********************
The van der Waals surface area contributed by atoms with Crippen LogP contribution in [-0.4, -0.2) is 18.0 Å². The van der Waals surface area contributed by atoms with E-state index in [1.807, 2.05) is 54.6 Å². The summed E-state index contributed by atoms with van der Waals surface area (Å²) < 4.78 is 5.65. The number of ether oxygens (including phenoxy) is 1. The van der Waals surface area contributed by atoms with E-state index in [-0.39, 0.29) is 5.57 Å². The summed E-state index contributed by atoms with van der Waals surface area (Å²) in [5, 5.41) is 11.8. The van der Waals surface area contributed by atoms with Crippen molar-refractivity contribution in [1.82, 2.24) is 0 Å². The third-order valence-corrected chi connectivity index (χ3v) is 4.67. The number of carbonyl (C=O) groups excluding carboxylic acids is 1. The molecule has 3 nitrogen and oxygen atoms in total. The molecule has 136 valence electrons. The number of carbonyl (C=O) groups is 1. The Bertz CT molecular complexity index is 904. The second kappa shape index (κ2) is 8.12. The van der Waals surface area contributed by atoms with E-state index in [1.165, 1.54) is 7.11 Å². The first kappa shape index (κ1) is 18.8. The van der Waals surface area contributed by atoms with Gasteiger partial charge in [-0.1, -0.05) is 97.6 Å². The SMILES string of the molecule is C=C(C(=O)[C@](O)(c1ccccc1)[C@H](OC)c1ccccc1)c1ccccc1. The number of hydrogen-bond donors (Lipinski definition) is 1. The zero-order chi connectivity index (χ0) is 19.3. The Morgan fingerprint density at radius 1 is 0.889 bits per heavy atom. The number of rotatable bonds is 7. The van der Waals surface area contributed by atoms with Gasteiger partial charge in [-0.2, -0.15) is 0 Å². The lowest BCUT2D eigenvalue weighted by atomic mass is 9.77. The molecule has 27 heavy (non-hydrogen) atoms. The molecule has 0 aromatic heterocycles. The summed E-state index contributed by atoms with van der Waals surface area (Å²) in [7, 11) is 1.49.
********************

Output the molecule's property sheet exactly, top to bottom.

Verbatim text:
The van der Waals surface area contributed by atoms with Crippen LogP contribution in [-0.4, -0.2) is 18.0 Å². The van der Waals surface area contributed by atoms with E-state index in [1.807, 2.05) is 54.6 Å². The summed E-state index contributed by atoms with van der Waals surface area (Å²) < 4.78 is 5.65. The number of ether oxygens (including phenoxy) is 1. The van der Waals surface area contributed by atoms with E-state index in [-0.39, 0.29) is 5.57 Å². The summed E-state index contributed by atoms with van der Waals surface area (Å²) in [5, 5.41) is 11.8. The van der Waals surface area contributed by atoms with Crippen molar-refractivity contribution in [1.82, 2.24) is 0 Å². The third-order valence-corrected chi connectivity index (χ3v) is 4.67. The number of carbonyl (C=O) groups excluding carboxylic acids is 1. The molecule has 3 nitrogen and oxygen atoms in total. The molecule has 136 valence electrons. The number of carbonyl (C=O) groups is 1. The Bertz CT molecular complexity index is 904. The second kappa shape index (κ2) is 8.12. The van der Waals surface area contributed by atoms with E-state index in [1.165, 1.54) is 7.11 Å². The first kappa shape index (κ1) is 18.8. The van der Waals surface area contributed by atoms with Gasteiger partial charge in [-0.1, -0.05) is 97.6 Å². The SMILES string of the molecule is C=C(C(=O)[C@](O)(c1ccccc1)[C@H](OC)c1ccccc1)c1ccccc1. The number of hydrogen-bond donors (Lipinski definition) is 1. The zero-order chi connectivity index (χ0) is 19.3. The Morgan fingerprint density at radius 1 is 0.889 bits per heavy atom. The number of rotatable bonds is 7. The van der Waals surface area contributed by atoms with Gasteiger partial charge in [-0.2, -0.15) is 0 Å². The lowest BCUT2D eigenvalue weighted by atomic mass is 9.77. The molecule has 27 heavy (non-hydrogen) atoms. The molecule has 0 aromatic heterocycles. The summed E-state index contributed by atoms with van der Waals surface area (Å²) in [7, 11) is 1.49.